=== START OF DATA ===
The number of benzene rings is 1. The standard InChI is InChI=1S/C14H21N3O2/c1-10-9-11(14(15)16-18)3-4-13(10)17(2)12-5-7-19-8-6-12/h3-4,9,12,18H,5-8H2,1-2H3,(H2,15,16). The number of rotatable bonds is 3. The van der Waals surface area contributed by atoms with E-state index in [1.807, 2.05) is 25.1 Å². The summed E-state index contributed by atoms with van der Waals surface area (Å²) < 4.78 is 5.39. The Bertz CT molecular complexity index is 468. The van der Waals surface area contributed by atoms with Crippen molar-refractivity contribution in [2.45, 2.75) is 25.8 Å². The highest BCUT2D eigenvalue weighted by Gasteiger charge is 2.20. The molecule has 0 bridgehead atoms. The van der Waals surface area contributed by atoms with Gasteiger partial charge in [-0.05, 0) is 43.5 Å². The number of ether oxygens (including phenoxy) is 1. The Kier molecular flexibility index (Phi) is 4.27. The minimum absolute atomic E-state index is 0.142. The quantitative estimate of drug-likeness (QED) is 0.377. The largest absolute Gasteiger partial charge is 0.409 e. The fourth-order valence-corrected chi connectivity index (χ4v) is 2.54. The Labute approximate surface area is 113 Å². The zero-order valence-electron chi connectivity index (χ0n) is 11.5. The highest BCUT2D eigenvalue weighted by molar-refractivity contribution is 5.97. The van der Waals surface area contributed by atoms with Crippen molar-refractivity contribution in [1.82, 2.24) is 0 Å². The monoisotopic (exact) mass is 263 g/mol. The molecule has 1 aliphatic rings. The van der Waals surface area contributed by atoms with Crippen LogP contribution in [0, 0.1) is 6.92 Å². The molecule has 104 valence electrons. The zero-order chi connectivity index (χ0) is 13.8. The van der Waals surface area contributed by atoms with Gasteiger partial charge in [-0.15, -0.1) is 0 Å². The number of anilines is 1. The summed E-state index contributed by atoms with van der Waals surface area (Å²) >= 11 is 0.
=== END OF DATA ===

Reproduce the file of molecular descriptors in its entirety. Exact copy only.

The number of benzene rings is 1. The standard InChI is InChI=1S/C14H21N3O2/c1-10-9-11(14(15)16-18)3-4-13(10)17(2)12-5-7-19-8-6-12/h3-4,9,12,18H,5-8H2,1-2H3,(H2,15,16). The number of rotatable bonds is 3. The van der Waals surface area contributed by atoms with E-state index in [1.807, 2.05) is 25.1 Å². The summed E-state index contributed by atoms with van der Waals surface area (Å²) < 4.78 is 5.39. The Bertz CT molecular complexity index is 468. The van der Waals surface area contributed by atoms with Crippen molar-refractivity contribution in [2.45, 2.75) is 25.8 Å². The highest BCUT2D eigenvalue weighted by Gasteiger charge is 2.20. The molecule has 0 bridgehead atoms. The van der Waals surface area contributed by atoms with Gasteiger partial charge in [-0.05, 0) is 43.5 Å². The number of ether oxygens (including phenoxy) is 1. The Kier molecular flexibility index (Phi) is 4.27. The minimum absolute atomic E-state index is 0.142. The quantitative estimate of drug-likeness (QED) is 0.377. The largest absolute Gasteiger partial charge is 0.409 e. The fourth-order valence-corrected chi connectivity index (χ4v) is 2.54. The Labute approximate surface area is 113 Å². The zero-order valence-electron chi connectivity index (χ0n) is 11.5. The highest BCUT2D eigenvalue weighted by molar-refractivity contribution is 5.97. The van der Waals surface area contributed by atoms with Crippen molar-refractivity contribution in [1.82, 2.24) is 0 Å². The monoisotopic (exact) mass is 263 g/mol. The molecule has 1 aliphatic rings. The van der Waals surface area contributed by atoms with Crippen LogP contribution in [0, 0.1) is 6.92 Å². The molecule has 104 valence electrons. The zero-order chi connectivity index (χ0) is 13.8. The van der Waals surface area contributed by atoms with Gasteiger partial charge in [-0.15, -0.1) is 0 Å². The number of anilines is 1. The summed E-state index contributed by atoms with van der Waals surface area (Å²) >= 11 is 0.